High costs for Internet access relative to income remain one of the main barriers to the use of information and communication technology (ICT) services worldwide – and this is particularly true in emerging markets.
This is according to a new policy brief from ITU and the Alliance for Affordable Internet (A4AI) which finds that, taking income differences into account, a mobile broadband subscription with at least 1,5Gb of data costs around four times more in developing countries than in developed ones.
“The affordability of ICT services 2020” analyses five categories, namely mobile broadband, fixed broadband, mobile data and voice low-usage, mobile data and voice high-usage, and mobile cellular low usage. Service prices in all five categories continued a slow but steady decline over the past year.
Developing countries were the main drivers of this global price decline. However, a pronounced affordability gap remains between developed and developing countries. While 4G networks cover areas with about 85% of the world’s population, nearly half of those people were still offline in 2020.
“The declining price trend for mobile and fixed broadband is encouraging, but we need to strengthen our efforts to lower the prices in developing countries,” says Houlin Zhao, ITU secretary-general. “While the Covid-19 pandemic has spurred the digital transformation, we need to connect all people to schooling, work, health, business and government services.
“We build up the infrastructure for a better future, not only for challenging times.”
According to the UN Broadband Commission on Sustainable Development’s Target 2 for 2025, entry-level broadband service in developing countries should not cost more than 2% of monthly gross national income (GNI) per capita.
The global median price for entry-level mobile-broadband services in 2020 fell within that target, at 1,7%. However, the median price for entry-level fixed-broadband (at least 5Gb) services was considerably above the target, at 2,9% of GNI per capita.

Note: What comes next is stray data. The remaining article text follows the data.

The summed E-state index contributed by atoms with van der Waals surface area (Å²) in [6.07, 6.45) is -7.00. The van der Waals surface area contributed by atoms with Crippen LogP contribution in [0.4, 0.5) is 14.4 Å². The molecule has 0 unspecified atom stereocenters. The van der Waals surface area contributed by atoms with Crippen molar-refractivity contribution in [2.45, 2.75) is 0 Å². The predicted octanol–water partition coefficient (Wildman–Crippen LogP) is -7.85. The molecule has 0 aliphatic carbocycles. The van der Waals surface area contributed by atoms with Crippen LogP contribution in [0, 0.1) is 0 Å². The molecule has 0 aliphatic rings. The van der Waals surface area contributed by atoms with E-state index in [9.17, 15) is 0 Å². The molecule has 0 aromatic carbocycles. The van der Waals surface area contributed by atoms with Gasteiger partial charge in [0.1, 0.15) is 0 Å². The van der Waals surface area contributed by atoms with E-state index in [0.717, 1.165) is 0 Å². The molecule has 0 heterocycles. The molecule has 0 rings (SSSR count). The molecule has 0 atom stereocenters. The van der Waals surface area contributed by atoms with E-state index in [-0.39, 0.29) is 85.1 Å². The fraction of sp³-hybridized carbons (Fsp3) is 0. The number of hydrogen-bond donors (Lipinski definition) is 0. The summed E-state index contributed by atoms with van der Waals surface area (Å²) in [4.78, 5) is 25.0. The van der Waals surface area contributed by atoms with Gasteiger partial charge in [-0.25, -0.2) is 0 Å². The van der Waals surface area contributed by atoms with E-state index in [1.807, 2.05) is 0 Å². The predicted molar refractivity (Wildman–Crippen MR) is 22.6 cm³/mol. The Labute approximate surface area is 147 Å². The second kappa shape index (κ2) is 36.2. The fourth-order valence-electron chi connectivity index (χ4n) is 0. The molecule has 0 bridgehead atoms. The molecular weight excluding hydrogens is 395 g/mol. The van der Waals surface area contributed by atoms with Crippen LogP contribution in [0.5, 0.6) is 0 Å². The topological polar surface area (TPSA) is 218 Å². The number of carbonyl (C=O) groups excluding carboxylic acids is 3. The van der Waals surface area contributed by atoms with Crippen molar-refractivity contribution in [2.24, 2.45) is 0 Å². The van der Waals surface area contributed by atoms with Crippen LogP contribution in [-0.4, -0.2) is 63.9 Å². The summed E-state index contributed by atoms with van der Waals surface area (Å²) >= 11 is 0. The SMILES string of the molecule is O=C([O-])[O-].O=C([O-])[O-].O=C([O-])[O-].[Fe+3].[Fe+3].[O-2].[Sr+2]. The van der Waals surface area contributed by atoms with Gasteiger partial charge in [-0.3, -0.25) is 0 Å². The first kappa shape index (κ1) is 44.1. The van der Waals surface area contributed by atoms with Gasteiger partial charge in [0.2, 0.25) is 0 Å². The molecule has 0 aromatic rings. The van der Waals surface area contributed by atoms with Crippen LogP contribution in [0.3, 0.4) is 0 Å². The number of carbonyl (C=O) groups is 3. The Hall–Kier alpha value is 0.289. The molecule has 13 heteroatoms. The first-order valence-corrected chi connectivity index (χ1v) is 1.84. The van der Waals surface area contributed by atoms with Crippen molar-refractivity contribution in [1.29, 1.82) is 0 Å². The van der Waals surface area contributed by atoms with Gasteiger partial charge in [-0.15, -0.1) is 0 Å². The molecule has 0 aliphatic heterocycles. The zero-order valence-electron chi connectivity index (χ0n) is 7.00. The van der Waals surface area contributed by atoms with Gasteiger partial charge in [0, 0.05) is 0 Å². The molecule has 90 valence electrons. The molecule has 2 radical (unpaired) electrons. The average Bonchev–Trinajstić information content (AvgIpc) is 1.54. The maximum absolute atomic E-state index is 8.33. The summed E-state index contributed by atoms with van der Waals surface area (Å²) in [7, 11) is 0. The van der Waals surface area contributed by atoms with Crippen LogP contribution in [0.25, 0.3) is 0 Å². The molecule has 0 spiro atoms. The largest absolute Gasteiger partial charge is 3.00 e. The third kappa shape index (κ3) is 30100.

Broadband in developing countries had a median price of 2,5% of GNI per capita, compared with only 0,6% in developed countries, the brief shows.
Over the past year, the number of economies that met the 2% affordability target increased by six: out of the 190 economies covered in the report, 106 have achieved the target, while 84 economies have prices above the target.
Doreen Bogdan-Martin, Director of ITU’s Telecommunication Development Bureau, said: “ICT services in the majority of least developed countries (LDCs) remain prohibitively expensive, even for entry-level users.”
Despite the median price decline in the past year, the mobile broadband data-only basket was unaffordable in 39 out of 43 LDCs, while the fixed-broadband basket was unaffordable in 32 out of the 33 LDCs for which data are available.
For a fixed-broadband service, the median price in developed countries stood at 1,2% of monthly GNI per capita, while in developing countries the median price was much higher, at 4,7%. Out of the 178 economies for which these data were collected, the price was below 2% in 67 economies and above this threshold in the other 111.
“This data makes clear that we need to rapidly accelerate progress to remove cost barriers to Internet services,” says Sonia Jorge, executive director at A4AI. “The pandemic not only underlines the critical importance of Internet access in today’s world but has laid bare the scale of digital inequality that remains.
“We need ambitious, coordinated action to make affordable, meaningful connectivity available to everyone, with efforts targeted at those least likely to be online, including poor and rural populations, women, and people living in the least developed countries.
“As the world becomes increasingly digital, the need to expand connectivity to everyone becomes ever more urgent.”
Fixed-broadband services, the most expensive category studied, saw the least change in the past year. This apparent price stability, however, does not reflect recent, and varying, quality improvements. In developed economies, the median speed of entry-level connections increased from 30Mbps to 40Mbps last year. In developing countries, it only increased from 3Mbps to 5Mbps.
Africa witnessed the biggest price decreases in all five categories in relative terms, although its median prices remain well above world prices. In general, regional disparities are less pronounced than the gap between economies with different income levels.